INSIDE THIS EDITION
Winter blues tips 1
Witnessing history 2
Winding up a company 3
Labour’s housing policy 3
Do you want tax with that? 4
FBT Reminder 4
Winter blues tips
With positive thoughts we experience pleasant and happy feelings. Unfortunately, in the midst of winter, it is easy to lose sight of our positive thoughts where the days are short, the temperature low and grey clouds surround us. However, it is important to make the effort to maintain a positive outlook on work, family and life in general.
Positive thoughts can not only bring us positive feelings, but they also change the way we appear, act and react. Take a moment to look at the people around you right now. Are you able to identify those who are thinking happy, positive thoughts? It’s not just the people who are smiling.
People who have a positive mind set have a certain brightness in their eyes. They often walk tall and have elevated energy levels. For some, their whole being broadcasts happiness, health and success. Is it any wonder that we prefer to be around positive people, and avoid the negative ones?
So what can you do to think more positively? Well, it’s not just about putting your head in the sand and ignoring life's less pleasant situations. Positive thinking is about approaching unpleasant situations with a more positive, productive attitude. It involves focusing on the best outcomes, not the worst.
One reason people struggle to live a positive happy life is due to their minds playing a constant record of negative self-talk. When self-talk, that constant chatter in your mind, is always negative, it can bring down your whole perspective on life and dictates how you relate to yourself and those around you.
A few tips to help elevate your thoughts and reduce negative feelings are to:
Recognise negative self-talk - a good place to start is to keep an eye on the things you tell yourself. If you tend to dwell on the negatives or do not feel good about yourself, this is a good indicator that your thoughts need improving.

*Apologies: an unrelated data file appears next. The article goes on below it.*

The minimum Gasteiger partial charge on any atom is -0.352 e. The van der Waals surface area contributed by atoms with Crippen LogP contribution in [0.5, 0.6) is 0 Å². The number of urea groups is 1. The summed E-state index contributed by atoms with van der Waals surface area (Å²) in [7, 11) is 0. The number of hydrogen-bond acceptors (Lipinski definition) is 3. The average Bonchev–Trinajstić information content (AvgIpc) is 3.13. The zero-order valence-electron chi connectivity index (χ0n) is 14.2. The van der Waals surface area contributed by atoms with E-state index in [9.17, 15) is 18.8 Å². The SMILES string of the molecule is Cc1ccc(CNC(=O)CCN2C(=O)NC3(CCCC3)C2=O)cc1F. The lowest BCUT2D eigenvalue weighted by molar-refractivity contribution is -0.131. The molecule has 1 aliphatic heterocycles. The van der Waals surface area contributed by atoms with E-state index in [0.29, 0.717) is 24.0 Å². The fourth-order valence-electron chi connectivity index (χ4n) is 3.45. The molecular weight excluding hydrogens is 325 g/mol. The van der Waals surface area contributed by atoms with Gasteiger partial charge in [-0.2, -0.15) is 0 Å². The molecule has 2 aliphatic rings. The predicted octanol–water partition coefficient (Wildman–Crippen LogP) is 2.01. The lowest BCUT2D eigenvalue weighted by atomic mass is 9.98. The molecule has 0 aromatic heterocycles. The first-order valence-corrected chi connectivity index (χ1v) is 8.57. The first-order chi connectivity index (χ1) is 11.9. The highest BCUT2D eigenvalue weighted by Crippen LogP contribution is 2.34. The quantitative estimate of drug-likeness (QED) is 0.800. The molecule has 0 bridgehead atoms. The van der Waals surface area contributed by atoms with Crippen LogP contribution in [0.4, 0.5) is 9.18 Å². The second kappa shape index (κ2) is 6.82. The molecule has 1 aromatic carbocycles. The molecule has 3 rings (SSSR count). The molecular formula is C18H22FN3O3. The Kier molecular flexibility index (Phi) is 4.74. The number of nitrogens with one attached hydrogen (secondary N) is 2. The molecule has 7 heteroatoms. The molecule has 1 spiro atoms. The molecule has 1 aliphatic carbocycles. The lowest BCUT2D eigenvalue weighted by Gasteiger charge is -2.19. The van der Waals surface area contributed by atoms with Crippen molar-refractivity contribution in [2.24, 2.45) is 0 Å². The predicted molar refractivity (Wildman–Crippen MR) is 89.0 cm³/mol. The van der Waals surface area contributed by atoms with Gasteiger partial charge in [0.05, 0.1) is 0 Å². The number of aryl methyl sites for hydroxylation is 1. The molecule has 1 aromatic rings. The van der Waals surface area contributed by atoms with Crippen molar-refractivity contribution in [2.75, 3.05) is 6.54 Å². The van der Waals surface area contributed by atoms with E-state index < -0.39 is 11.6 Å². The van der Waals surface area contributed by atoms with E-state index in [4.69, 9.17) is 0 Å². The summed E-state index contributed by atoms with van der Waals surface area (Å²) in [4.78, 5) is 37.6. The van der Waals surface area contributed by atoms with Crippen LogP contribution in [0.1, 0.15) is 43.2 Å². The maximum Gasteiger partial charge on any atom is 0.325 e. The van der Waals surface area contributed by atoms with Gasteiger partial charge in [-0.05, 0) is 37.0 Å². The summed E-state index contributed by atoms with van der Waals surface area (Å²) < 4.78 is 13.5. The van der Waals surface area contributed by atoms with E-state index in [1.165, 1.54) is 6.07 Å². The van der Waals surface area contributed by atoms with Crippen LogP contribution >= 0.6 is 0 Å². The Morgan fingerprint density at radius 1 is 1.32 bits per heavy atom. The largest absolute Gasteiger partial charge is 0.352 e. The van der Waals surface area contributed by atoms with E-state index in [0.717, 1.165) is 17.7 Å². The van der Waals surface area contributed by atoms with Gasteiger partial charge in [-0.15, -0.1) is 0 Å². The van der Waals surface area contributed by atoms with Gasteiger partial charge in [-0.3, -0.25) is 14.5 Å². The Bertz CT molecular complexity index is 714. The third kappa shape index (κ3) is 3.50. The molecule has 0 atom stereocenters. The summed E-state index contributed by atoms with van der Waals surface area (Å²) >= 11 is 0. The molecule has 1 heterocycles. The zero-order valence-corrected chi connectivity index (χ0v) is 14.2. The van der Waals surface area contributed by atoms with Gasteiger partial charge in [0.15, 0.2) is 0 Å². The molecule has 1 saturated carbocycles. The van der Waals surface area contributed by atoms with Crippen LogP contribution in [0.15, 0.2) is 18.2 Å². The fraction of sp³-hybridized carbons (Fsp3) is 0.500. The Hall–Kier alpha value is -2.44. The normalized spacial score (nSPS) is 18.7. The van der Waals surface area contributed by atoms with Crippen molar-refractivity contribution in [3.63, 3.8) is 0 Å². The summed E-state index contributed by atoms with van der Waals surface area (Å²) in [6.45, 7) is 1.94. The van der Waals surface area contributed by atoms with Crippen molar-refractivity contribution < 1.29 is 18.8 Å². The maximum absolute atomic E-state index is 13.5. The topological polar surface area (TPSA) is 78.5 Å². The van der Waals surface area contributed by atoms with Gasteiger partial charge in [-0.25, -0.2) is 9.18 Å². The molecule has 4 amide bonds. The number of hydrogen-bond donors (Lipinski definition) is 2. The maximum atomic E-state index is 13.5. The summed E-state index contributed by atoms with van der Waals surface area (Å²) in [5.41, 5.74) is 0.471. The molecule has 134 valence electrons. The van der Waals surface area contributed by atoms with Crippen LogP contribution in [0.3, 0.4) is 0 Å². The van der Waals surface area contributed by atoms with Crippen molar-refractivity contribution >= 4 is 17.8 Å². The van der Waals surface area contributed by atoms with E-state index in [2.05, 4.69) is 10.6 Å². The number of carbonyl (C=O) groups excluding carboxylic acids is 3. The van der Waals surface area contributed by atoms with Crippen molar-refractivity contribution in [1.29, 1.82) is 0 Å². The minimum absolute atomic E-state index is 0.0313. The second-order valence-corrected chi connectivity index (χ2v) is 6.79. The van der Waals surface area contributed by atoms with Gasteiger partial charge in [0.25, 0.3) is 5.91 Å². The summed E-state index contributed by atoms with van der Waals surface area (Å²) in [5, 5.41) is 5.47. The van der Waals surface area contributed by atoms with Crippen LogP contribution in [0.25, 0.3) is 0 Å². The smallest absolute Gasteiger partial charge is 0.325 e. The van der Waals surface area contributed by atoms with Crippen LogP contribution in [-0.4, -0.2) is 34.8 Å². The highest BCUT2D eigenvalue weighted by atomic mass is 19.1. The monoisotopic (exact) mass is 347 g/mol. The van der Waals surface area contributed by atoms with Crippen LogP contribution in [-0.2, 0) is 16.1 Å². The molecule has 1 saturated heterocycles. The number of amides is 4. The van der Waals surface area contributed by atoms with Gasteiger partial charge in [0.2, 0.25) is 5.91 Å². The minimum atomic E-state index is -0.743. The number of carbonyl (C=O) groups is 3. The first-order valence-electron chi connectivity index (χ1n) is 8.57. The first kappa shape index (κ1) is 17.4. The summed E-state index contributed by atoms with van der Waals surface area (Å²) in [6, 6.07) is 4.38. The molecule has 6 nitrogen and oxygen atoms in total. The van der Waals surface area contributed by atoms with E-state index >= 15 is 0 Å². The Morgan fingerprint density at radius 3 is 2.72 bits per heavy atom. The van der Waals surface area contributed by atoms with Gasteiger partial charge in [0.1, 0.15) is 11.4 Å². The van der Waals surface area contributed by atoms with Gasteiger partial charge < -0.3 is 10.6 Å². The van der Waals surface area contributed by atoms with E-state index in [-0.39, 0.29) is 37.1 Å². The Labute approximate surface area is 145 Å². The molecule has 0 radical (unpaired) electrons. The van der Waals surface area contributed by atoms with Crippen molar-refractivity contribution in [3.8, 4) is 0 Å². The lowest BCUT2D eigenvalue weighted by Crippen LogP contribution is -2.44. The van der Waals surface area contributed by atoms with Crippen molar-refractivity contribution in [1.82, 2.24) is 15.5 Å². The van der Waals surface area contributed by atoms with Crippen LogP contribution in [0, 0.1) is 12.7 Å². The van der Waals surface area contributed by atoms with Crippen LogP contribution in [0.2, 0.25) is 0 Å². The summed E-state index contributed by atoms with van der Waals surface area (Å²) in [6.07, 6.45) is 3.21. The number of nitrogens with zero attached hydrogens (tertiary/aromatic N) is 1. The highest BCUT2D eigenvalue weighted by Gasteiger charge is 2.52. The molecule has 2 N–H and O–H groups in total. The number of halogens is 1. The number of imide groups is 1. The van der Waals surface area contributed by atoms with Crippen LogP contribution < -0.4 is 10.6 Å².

Pause for a moment - when you notice yourself having negative self-thoughts, stop for a moment and think about the scenario. By putting it into perspective we can prevent ourselves from thinking negatively. For example, if you trip and fall, before you berate yourself for being such a ‘clumsy idiot’, stop and think, are you really that clumsy? Or was the ground wet or uneven, were you distracted?
Challenge negative thoughts - you can test and challenge your self-talk. Pull yourself up on negative self-talk and ask yourself, "is that really true?". If you missed that business opportunity, are there any lessons for the future you can take from the situation?
Accept yourself - having self-confidence is fundamental to ensuring you are on track to having positive thoughts. The degree to which you value yourself and the belief you have in your skills and abilities impacts the way you think about yourself. Nobody’s perfect, so accept your faults and move on.
Get positive - train your mind to conduct positive self-talk. Make an effort to use positive words in your inner dialogues and when talking with others. To reinforce your positive thinking, write three words on a piece of paper and put this in your pocket: "Approachable, Happy, Smart". Read the note a few times a day and this is what you will project.
No one is immune to negative self-talk, but by making a conscious effort to change the way you think and practice your self-talk, you can work towards removing self-criticism from your life.
One small positive thought in the morning can change your whole day. Good thoughts. Good feelings. Good life.
Over the last few months we have witnessed history, with the majority vote in favour of Britain leaving the European Union (EU). This was a surprise to many, and sent shockwaves around the world. In the days following the vote, the value of the pound declined substantially, and this instability may continue into the future as long as uncertainty is prevalent.
Some of the key drivers behind the vote to exit the EU include a general view held that the EU is holding Britain back. The EU is said to be imposing too many rules on business and charging billions of pounds each year in membership fees for little in return (per the Treasury figures, in 2014/2015 Britain’s net contribution was £8.8 billion). Many people are also concerned with immigration levels and want Britain to take back full control of its borders, reducing the number of people moving there to live and/or work.
Under the current EU framework, it is relatively easy for businesses to move resources such as people and products to and from British and European countries. However, businesses that trade in Europe and Britain are finding it difficult to predict how Britain’s exit from the EU will impact their business going forward. Although it is difficult to predict what will transpire over the next few years, by understanding the process and expected events behind the exit, you can get an idea of the potential outcomes an exit may cause.